Once you make a habit of these things, you won’t have to go out of your way to incorporate healthy habits; they’ll come automatically and you’ll start to feel your energy rejuvenate.
Seriously, mama; you’ve gotta take care of your body at all costs.
Stretching can help move negative energy out of your body.
Lifting weights can help quell mommy temper tantrums.
Taking walks outside with your child can supply you both with much-needed vitamin D.
What’s more, working out produces endorphins that act like morphine to help you quell depression and anxiety.
Just do it.
If you don’t have money for a babysitter, a partner who can watch your baby, or a gym pass, you can do at-home workouts in almost no time.
In the Moms Wear Capes Superwoman School we have an entire workout plan you can do while pregnant or shortly thereafter, totally from home by pregnancy fitness expert Tatum Rebelle.
>>> If you want to build more strength and muscle with short, at-home workouts anybody can do, check out Moderna Muse’s fitness session in Module 7 here.
Find Out What Gives You The Most Energy
Not everybody regenerates energy in exercise, hot baths, sex, cooking, or painting.
Find out what gives YOU a burst of happy hormones and energy and bathe yourself in that.
My personal self-care routine includes a commitment to exercise every single day. I do situps, pushups, squats, or perhaps I’ll get on an exercise ball or some free weights.
This mellows me out a ton and gives me a positive outlook on everything else in life because of the happy effects of endorphins from exercise; and the fact that I love to stay in shape.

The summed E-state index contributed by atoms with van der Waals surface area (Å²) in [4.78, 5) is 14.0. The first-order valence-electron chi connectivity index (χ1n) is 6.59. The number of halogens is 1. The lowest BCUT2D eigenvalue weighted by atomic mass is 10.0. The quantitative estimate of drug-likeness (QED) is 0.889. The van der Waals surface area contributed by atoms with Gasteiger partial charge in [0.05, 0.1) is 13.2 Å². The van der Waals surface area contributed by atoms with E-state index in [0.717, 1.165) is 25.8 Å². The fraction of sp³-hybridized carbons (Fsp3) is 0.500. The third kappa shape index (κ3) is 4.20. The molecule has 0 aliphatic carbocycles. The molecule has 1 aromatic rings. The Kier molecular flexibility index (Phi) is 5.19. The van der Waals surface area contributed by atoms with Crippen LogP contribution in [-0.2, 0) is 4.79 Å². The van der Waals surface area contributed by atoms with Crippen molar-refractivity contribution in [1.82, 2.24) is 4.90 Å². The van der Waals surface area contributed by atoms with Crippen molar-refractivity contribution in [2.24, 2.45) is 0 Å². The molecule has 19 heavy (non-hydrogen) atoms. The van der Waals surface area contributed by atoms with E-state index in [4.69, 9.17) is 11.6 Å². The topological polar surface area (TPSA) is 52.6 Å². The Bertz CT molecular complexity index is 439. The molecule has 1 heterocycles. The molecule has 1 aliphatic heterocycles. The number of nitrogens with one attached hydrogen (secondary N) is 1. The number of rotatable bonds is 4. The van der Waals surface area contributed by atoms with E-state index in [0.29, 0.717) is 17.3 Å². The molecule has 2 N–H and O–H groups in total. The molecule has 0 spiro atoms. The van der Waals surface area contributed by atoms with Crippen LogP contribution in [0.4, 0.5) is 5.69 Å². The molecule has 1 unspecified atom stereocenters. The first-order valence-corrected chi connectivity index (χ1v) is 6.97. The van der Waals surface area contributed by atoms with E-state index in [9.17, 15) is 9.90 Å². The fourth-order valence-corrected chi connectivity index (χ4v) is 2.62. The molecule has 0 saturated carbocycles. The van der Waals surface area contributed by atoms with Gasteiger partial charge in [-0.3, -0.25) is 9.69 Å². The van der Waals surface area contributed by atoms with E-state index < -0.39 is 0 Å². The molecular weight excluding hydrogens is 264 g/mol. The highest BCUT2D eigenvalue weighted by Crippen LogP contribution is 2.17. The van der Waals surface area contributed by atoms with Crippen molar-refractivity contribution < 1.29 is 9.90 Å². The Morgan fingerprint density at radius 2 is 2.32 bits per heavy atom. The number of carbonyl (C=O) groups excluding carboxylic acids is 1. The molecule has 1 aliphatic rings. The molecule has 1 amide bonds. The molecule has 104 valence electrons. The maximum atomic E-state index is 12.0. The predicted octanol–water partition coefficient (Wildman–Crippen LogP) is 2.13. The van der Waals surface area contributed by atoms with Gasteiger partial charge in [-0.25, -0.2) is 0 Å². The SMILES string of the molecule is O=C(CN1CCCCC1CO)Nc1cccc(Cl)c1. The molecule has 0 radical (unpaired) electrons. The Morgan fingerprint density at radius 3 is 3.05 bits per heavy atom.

I also commit to either doing a study/devotional or meditation every day. If I don’t meditate (which is almost never) then I make sure to study from a devotional like A Course In Miracles, The Daily Stoic, or The Four Desires.
These aren’t for everybody, but they’re just an example of some books I’ve been studying from in 2018.
In the Moms Wear Capes Superwoman School we start our 12-week course in finding your purpose in life and tethering your relationships and work to that purpose with a 5-minute musing session by Moderna Muse.
Members in the school will then be led deeper into several meditations scattered throughout the course.
(Lessons 1, 21, and 43 in Superwoman School.)
Meditation is, for me, a non-negotiable mommy chill tool.
It quells anxiety, makes me feel more love and peace, increases my confidence, and studies show that meditation can help you rewire your brain may even reverse disease.
You can call in more love, compassion, and peace through meditation.
If you’ve never meditated before, I highly recommend starting with the Headspace App. It’ll give you a quick idea of why meditation is important and how you can start an easy 10-minute meditation practice at home today.
Superwoman School is the ultimate gift of self-care you can give yourself.
Check out this free video on mediation and get started loving on yourself so that you have more love to give to others.